By ericmaddern, Mar 23 2017 6:15PM
Coming back to Snowdonia I’m always struck by the awesome splendour of the mountains. They may be small on a world scale but they are dramatic, rugged, beautiful and perfectly formed.
In Cymraeg (Welsh) the range is called Eryri, meaning ‘Haunt of Eagles’. As the hills gain in height so they grow in grandeur. The highest peak, Snowdon, is the most majestic of them all. In Cymraeg its name is Yr Wyddfa, the Giant’s Tomb. This is a reference to Rhitta, a mighty giant who vanquished all the kings of Britain and beyond, only to be defeated by Arthur. The amusing tale of ‘Rhitta and the Cloak of Beards’, retold by the bards for a thousand years, served to emphasise Arthur’s greatness. When he died, it’s said, Rhitta’s body was carried to the loftiest peak by Arthur’s retinue and buried beneath a cairn of stones. It’s fitting that the highest mountain is associated with the greatest legendary king. And that it is, or was, attended by Eagles.
Eryri is, in my opinion, the most spectacular mountain range in northwestern Europe. For that reason I believe it was considered sacred when the Celtic tribes held sway across the Isles. Travellers would have come from far and wide to tune in to their power. They wouldn’t have lingered long on Yr Wyddfa’s inhospitable summit. Indeed it may even have been taboo. But, drawn by its wild and natural majesty, they’d have gathered at its foot, in the sanctuary known today as Dinas Emrys, the Immortal Citadel or Eternal Fortress. Set in a valley guarded by mighty mountains at either end this humble hill holds within it a hollow, shaped like a natural amphitheatre, a pool and the remains of a ritual landscape. It’s easy to see how it would have been sacred to our ancestors. It was such a powerful place that, over fifteen hundred years, it became linked with dragons, Merlin and shining prophesy.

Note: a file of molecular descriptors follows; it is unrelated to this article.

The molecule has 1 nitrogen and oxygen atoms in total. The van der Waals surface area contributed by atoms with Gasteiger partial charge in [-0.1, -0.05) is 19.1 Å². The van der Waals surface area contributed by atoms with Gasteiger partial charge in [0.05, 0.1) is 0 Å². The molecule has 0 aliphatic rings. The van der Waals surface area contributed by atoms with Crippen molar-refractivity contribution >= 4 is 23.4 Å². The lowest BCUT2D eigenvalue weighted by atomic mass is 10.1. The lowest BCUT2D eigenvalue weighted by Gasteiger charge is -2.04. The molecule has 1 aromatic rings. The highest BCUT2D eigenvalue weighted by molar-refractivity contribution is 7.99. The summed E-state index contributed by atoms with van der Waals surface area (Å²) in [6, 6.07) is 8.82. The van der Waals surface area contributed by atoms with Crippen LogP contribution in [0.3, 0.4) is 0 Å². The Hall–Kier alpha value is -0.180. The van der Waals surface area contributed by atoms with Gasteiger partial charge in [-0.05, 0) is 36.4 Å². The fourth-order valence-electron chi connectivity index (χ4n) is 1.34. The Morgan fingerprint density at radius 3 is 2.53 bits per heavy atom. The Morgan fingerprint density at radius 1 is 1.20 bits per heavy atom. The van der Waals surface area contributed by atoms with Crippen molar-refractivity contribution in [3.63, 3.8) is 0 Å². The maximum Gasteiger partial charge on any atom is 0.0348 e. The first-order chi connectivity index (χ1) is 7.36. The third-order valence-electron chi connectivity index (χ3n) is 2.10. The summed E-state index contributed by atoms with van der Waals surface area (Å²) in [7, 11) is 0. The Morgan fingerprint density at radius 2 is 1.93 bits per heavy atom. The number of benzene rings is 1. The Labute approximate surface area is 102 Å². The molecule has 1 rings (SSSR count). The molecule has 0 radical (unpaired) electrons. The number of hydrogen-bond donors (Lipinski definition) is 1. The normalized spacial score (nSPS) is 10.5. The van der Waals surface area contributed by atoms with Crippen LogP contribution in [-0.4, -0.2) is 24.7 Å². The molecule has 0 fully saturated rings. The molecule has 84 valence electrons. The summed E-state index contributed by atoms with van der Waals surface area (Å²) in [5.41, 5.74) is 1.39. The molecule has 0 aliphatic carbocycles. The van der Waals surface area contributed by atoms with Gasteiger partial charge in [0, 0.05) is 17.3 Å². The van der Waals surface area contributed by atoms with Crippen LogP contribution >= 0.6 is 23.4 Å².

When I’m approaching Snowdonia along the coast from Chester; or from Shrewsbury in the east along old Watling Street, now the A5; or from Machynlleth in the south; I feel I’m travelling along ancient trackways akin to Aboriginal songlines, lines of force across land marked by story. As I get closer to the mountains I sense their raw power and can imagine how they were once seen as an indomitable natural fortress. They were never easy to penetrate. The two main ways through, Bwlch y Ddeufaen (Pass of the Two Stones) in the north and Bwlch Derwen (Oak Pass) in the south, were heavily guarded. Other routes were difficult and dangerous, probably impossible without a local guide. No wonder Eryri was, for the Cymry, a refuge and haven, a place for making last stands.